There are times when I wonder if repeated exposure to television has done some kind of permanent damage to my sensibility.
Just as workers in the chemical industry find that accumulating toxins can leave them with numbed fingers and bleared sight, I think it's possible that dose after dose of reality formats has impaired my ability to distinguish between good and... well... maybe evil is over-stating it, but something less than admirable anyway. I was an awful long way into Channel 4's Bad Santas, for example, before the dubious ethics of the enterprise first struck me.
"I know," someone had said, thrashing around for a new twist on the My Fair Lady transformations television loves so much. "Why don't we offer the unemployed and borderline unemployable the chance to work as a Christmas Santa?" Notionally, this idea belonged to James Lovell, who runs a company called Ministry of Fun, which specialises in promotions and PR stunts and also supplies Santas for the seasonal market. "We have the best Santas that money can buy," said James, proposing the interesting concept of a mercenary version of a famously unmercenary figure. And notionally all this was about charity.
James himself had been at a low ebb in his acting career when a short-term hire as a supporting elf turned his life round and pointed him in a new direction. Now, he said, he wanted to reach out a white-gloved hand of succour to others facing difficulties. So, with the wary agreement of his business partner Matt ("It must be wonderful being that optimistic... But he's insane"), James planned to audition a number of men with less than glowing CVs to help fill the Christmas grotto order books. "I don't normally enjoy Christmas a lot," said one sepulchral candidate. Another, a former time-share salesman called Steve, who now struggles by on disability benefits, hoped to reconnect with his family. And Johnny looked as if he was prepared to do pretty much anything to fund the next bottle of Bacardi.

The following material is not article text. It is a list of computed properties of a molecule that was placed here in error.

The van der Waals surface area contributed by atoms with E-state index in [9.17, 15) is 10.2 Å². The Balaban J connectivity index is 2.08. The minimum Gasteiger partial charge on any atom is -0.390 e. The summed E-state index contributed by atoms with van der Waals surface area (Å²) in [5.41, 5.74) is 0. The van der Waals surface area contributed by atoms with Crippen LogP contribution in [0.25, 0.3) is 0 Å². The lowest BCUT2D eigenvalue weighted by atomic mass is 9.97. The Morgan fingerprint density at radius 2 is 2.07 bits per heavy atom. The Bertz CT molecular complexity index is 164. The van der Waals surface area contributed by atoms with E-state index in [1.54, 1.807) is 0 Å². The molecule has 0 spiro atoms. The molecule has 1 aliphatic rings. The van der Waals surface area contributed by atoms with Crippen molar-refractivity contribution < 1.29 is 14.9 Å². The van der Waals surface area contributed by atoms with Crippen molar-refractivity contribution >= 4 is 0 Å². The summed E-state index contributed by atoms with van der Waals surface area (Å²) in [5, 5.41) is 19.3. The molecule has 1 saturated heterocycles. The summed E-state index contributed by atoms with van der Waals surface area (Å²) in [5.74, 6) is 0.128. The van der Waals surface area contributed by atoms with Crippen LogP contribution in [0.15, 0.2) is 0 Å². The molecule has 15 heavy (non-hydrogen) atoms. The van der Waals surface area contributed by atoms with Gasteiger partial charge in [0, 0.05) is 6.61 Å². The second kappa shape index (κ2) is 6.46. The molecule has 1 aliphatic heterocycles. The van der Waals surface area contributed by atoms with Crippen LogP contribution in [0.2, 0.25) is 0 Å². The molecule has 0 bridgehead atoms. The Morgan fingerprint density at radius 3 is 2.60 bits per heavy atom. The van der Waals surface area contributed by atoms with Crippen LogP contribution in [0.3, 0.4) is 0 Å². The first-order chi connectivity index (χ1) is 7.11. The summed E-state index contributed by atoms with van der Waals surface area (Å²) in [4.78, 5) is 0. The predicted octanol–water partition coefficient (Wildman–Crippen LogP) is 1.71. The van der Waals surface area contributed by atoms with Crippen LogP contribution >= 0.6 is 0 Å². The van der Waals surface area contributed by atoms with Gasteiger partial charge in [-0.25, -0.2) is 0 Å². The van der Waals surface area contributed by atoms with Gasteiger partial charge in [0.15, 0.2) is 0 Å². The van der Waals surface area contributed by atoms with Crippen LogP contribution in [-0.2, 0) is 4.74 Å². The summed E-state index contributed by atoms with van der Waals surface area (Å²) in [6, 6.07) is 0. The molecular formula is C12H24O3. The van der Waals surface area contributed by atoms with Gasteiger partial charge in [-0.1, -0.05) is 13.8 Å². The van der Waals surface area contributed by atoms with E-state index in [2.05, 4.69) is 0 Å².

To bring them up to speed for the challenge, the men were sent to a Father Christmas boot camp for tuition in ho-ho-hoing, went off to Toys R Us to get a sense of the current toy market (Santa must be careful not to promise something that it's beyond the power of parents to deliver) and took part in a grotto simulation exercise at Santa school. It didn't go entirely smoothly. "We haven't got a letterbox," said one pretend brat, after it had been explained that the absence of a chimney wouldn't be a problem. "Then you're fucked," the wannabe Santa replied.
Does the Santa school really exist, though? Or had James just obligingly put it together for the film cameras? He's in the business of laying on stunts after all. And even if it hadn't been, isn't there something tasteless about making the long-term unemployed leap over a holly-decked set of hurdles like this? The upside might be real – and you can bet your life it will be heavily flagged up in the edit – but the downside involved beaten and troubled men taking their latest disappointment in public. Not sure what we've done to deserve stuff like this, but I think we must have been very naughty.
If a friend pitches up at your door with a misshapen Christmas cracker made out of filo pastry and turkey mince mixed with Cointreau-soaked cranberries, then blame the Fabulous Baker Brothers, who implausibly suggested that this would make the "perfect edible gift" in their Christmas special. Also mooted as "perfect" gifts were nut brittle with added chilli and rosemary, a gingerbread house and a large slab of fish. "What could be nicer," a Baker Brother asked, "than to give away as a present a side of salmon you've smoked yourself?" I fear that my answer to that question was not the one the Baker Brothers were fishing for.